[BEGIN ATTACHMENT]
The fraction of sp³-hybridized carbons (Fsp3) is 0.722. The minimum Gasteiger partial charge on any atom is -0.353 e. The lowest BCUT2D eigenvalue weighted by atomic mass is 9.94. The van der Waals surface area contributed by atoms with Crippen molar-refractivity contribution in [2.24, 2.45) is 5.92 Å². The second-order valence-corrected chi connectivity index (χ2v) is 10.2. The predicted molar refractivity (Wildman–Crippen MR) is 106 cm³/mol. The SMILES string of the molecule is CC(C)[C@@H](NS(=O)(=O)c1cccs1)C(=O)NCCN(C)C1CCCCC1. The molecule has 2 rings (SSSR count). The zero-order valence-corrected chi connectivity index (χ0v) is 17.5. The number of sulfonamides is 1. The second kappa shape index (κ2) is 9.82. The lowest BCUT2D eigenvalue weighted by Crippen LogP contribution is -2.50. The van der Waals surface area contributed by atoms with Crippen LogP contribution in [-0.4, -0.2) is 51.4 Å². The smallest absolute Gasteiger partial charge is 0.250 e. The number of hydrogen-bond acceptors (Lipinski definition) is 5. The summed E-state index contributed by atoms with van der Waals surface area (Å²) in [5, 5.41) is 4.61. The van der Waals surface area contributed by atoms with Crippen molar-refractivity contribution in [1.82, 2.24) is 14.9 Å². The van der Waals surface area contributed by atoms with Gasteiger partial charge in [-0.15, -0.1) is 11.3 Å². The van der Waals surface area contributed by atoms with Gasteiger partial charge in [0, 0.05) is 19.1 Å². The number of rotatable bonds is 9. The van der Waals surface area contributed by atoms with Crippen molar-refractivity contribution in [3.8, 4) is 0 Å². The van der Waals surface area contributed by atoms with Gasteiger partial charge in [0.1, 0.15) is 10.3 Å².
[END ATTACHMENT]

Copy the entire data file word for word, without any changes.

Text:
The fraction of sp³-hybridized carbons (Fsp3) is 0.722. The minimum Gasteiger partial charge on any atom is -0.353 e. The lowest BCUT2D eigenvalue weighted by atomic mass is 9.94. The van der Waals surface area contributed by atoms with Crippen molar-refractivity contribution in [2.24, 2.45) is 5.92 Å². The second-order valence-corrected chi connectivity index (χ2v) is 10.2. The predicted molar refractivity (Wildman–Crippen MR) is 106 cm³/mol. The SMILES string of the molecule is CC(C)[C@@H](NS(=O)(=O)c1cccs1)C(=O)NCCN(C)C1CCCCC1. The molecule has 2 rings (SSSR count). The zero-order valence-corrected chi connectivity index (χ0v) is 17.5. The number of sulfonamides is 1. The second kappa shape index (κ2) is 9.82. The lowest BCUT2D eigenvalue weighted by Crippen LogP contribution is -2.50. The van der Waals surface area contributed by atoms with Crippen LogP contribution in [-0.4, -0.2) is 51.4 Å². The smallest absolute Gasteiger partial charge is 0.250 e. The number of hydrogen-bond acceptors (Lipinski definition) is 5. The summed E-state index contributed by atoms with van der Waals surface area (Å²) in [5, 5.41) is 4.61. The van der Waals surface area contributed by atoms with Crippen molar-refractivity contribution in [1.82, 2.24) is 14.9 Å². The van der Waals surface area contributed by atoms with Gasteiger partial charge in [-0.15, -0.1) is 11.3 Å². The van der Waals surface area contributed by atoms with Gasteiger partial charge in [0, 0.05) is 19.1 Å². The number of rotatable bonds is 9. The van der Waals surface area contributed by atoms with Crippen molar-refractivity contribution in [3.8, 4) is 0 Å². The van der Waals surface area contributed by atoms with Gasteiger partial charge in [0.1, 0.15) is 10.3 Å².